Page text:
Primary cultures of mouse brain derived vascular endothelial cells and mouse brain derived vascular fibroblast cells were obtained from CD1 adult mouse brain (Cell Biologics, Chicago, Ill.) and maintained in complete Dulbecco's Modification of Eagle's Medium with Glutamax and 4.5 g/L glucose (Gibco BRL, Grand Island, N.Y.) supplemented with 10% fetal bovine serum, penicillin solution (100 U/ml), and streptomycin (100 μg/ml). The vascular endothelial cells and the perivascular fibroblasts were plated at a density of 2500 and 5000 cells/well on gelatin-coated (Gelatin-based coating 0.2% solution, Cell Biologics) 4-well plates in complete DMEM medium. Cells were used through passage 4 and the specific culture times for each experiment are indicated in the FIG. legends. Cell counts for assay plating were determined by counting a diluted suspension with an EVE automated cell counter (NanoEn Tek, Waltham, Mass.); specific plating densities are indicated in the legends.
 Fluorescence Imaging
 The cells were cultured in a four-well-plate for 24 hours, respectively, during which time the nanoparticles incorporated into the cells. The two types of labeled cells were trypsinized and transferred to a GO-3D mesh for 7 days. The cells in the 3D mesh were fixed with 3.7% paraformaldehyde in PBS and washed in PBS with 0.1% Triton X 100 and 1 μm TO-PRO-3 iodide (642/661) to label the nuclei. The 3D mesh was cryosectioned at 10 μm thickness for confocal imaging of the silica nanoparticle labeled cells in the mesh (Zeiss LSM 510 META confocal system, UND SMHS Image Analysis Core).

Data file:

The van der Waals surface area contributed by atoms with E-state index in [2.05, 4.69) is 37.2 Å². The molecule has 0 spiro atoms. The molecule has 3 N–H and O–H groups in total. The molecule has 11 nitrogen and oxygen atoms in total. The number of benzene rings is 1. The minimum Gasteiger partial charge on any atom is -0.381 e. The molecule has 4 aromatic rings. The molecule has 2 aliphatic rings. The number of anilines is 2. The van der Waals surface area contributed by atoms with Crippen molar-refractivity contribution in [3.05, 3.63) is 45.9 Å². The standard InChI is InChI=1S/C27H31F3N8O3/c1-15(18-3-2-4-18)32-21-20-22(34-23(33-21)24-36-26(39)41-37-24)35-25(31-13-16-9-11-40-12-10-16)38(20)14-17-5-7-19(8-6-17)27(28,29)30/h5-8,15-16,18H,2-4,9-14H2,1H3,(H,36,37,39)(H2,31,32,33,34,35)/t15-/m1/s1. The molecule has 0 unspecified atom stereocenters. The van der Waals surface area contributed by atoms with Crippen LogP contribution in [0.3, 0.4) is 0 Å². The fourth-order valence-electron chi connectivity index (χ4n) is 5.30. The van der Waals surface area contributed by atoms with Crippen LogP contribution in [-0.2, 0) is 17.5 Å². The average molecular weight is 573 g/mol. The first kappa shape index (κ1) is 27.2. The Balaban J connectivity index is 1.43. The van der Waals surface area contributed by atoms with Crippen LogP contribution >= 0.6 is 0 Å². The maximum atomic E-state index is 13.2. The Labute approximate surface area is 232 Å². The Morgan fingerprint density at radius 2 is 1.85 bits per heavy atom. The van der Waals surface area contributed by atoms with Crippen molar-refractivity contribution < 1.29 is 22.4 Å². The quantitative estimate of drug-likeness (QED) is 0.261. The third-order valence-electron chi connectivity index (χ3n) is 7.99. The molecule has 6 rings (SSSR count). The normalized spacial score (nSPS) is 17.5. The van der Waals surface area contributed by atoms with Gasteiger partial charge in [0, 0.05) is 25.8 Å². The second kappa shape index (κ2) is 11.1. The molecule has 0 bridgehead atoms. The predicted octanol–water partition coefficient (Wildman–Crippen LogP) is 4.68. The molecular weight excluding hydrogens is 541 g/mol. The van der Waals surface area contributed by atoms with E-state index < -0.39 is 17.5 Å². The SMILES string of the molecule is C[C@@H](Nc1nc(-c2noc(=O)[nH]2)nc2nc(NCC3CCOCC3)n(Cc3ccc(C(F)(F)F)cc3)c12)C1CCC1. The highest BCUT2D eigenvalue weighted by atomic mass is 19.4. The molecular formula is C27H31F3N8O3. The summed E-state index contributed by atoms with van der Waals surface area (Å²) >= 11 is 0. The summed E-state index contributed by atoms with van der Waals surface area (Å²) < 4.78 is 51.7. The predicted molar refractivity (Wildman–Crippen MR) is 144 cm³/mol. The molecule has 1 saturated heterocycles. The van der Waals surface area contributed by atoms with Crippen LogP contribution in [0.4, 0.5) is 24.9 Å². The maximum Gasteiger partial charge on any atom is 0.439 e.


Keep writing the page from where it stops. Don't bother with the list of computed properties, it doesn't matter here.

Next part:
Cell Proliferation
 Cell proliferation was assessed by the MTT assay according to the manufacturer's instructions (Vybrant® MTT Cell Proliferation Assay Kit, ThermoFisher) with minor modifications to accommodate the GO-3D mesh. The cells were also seeded on gelatin-coated plastic as a control group for comparison. Mouse brain vascular-derived endothelial cells and fibroblast cells were seeded at a density of 2.5×103 and 5×103 respectively in parallel cultures (5 replicates each) on GO-3D mesh and plastic in 48-well tissue culture plates and cultured for 3, 5 and 7 days. The GO-3D meshes were first washed with DMEM medium to fully saturate the mesh prior to coating it with gelatin (0.2% solution, Cell Biologics) for 30-45 minutes at RT, based on manufacturer's recommendations and our experience with the coating solution. The two types of cells were incubated in 37° C. with 5% CO2 atmosphere, with standard humidity control (NuAire, Plymouth, Minn.). The proliferation was determined following standard manufacturer's protocols for the MTT Assay (Invitrogen, ThermoFisher, US) with 10 μL MTT added per well and incubated at 37° C. In the case where the inventors wanted to assay the GO-3D mesh cells and the plastic adherent cells from within the same plated well, the mesh was moved to a new well prior to completing the assay. After 4 h, 100 μL of sodium-dodecyl-sulfide (SDS)/HCl solution (Invitrogen) was added into each well. The absorbances were measured at 570 nm using a microplate reader (BioTek, Winooski, USA). Values were collected for the plastic (control), the cells on GO-3D mesh, and the cells that were in the same well as the mesh, but not adhered to the mesh (referred to as “plastic-adherent” population). The mean and standard deviation for replicate values were assessed by two-way ANOVA with culture condition and time in culture as the primary variables in the analysis. Sidak's adjustment for multiple comparisons was used for all paired-wise comparisons (JMP version 10; SAS Institute Software and Prism GraphPad, GraphPad Prism Software, San Diego, Calif.); results were graphed using Prism GraphPad and composites generated in Adobe Photoshop (CS6, Version 13, Adobe Systems Incorporated, San Jose, Calif.).